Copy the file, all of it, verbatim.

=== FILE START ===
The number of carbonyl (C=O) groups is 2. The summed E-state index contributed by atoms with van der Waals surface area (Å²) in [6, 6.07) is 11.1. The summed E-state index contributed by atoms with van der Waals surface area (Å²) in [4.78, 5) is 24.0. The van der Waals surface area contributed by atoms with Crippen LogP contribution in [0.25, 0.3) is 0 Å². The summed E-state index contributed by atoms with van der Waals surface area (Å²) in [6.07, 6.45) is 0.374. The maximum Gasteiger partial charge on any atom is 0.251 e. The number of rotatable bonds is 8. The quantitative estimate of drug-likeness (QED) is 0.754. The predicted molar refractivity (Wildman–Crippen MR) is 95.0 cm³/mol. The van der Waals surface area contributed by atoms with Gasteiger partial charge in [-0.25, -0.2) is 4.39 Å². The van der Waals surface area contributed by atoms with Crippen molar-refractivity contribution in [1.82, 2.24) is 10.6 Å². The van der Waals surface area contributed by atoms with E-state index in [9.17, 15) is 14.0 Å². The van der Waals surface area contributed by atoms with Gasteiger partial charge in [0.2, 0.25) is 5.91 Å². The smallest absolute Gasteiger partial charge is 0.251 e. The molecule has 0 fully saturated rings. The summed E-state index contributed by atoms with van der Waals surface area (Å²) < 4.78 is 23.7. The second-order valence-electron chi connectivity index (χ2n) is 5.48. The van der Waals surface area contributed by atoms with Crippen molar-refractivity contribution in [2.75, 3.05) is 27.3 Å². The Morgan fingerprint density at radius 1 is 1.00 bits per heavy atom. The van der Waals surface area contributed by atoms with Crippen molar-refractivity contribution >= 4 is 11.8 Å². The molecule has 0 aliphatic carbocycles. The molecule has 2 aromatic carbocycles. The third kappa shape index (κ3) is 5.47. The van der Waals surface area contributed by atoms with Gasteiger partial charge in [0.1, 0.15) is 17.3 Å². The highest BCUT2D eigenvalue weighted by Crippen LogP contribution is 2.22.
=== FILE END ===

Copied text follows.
The number of carbonyl (C=O) groups is 2. The summed E-state index contributed by atoms with van der Waals surface area (Å²) in [6, 6.07) is 11.1. The summed E-state index contributed by atoms with van der Waals surface area (Å²) in [4.78, 5) is 24.0. The van der Waals surface area contributed by atoms with Crippen LogP contribution in [0.25, 0.3) is 0 Å². The summed E-state index contributed by atoms with van der Waals surface area (Å²) in [6.07, 6.45) is 0.374. The maximum Gasteiger partial charge on any atom is 0.251 e. The number of rotatable bonds is 8. The quantitative estimate of drug-likeness (QED) is 0.754. The predicted molar refractivity (Wildman–Crippen MR) is 95.0 cm³/mol. The van der Waals surface area contributed by atoms with Gasteiger partial charge in [-0.25, -0.2) is 4.39 Å². The van der Waals surface area contributed by atoms with Crippen molar-refractivity contribution in [1.82, 2.24) is 10.6 Å². The van der Waals surface area contributed by atoms with E-state index in [9.17, 15) is 14.0 Å². The van der Waals surface area contributed by atoms with Gasteiger partial charge in [0.2, 0.25) is 5.91 Å². The smallest absolute Gasteiger partial charge is 0.251 e. The molecule has 0 fully saturated rings. The summed E-state index contributed by atoms with van der Waals surface area (Å²) < 4.78 is 23.7. The second-order valence-electron chi connectivity index (χ2n) is 5.48. The van der Waals surface area contributed by atoms with Crippen molar-refractivity contribution in [2.75, 3.05) is 27.3 Å². The Morgan fingerprint density at radius 1 is 1.00 bits per heavy atom. The van der Waals surface area contributed by atoms with Crippen molar-refractivity contribution >= 4 is 11.8 Å². The molecule has 0 aliphatic carbocycles. The molecule has 2 aromatic carbocycles. The third kappa shape index (κ3) is 5.47. The van der Waals surface area contributed by atoms with Gasteiger partial charge in [0.1, 0.15) is 17.3 Å². The highest BCUT2D eigenvalue weighted by Crippen LogP contribution is 2.22.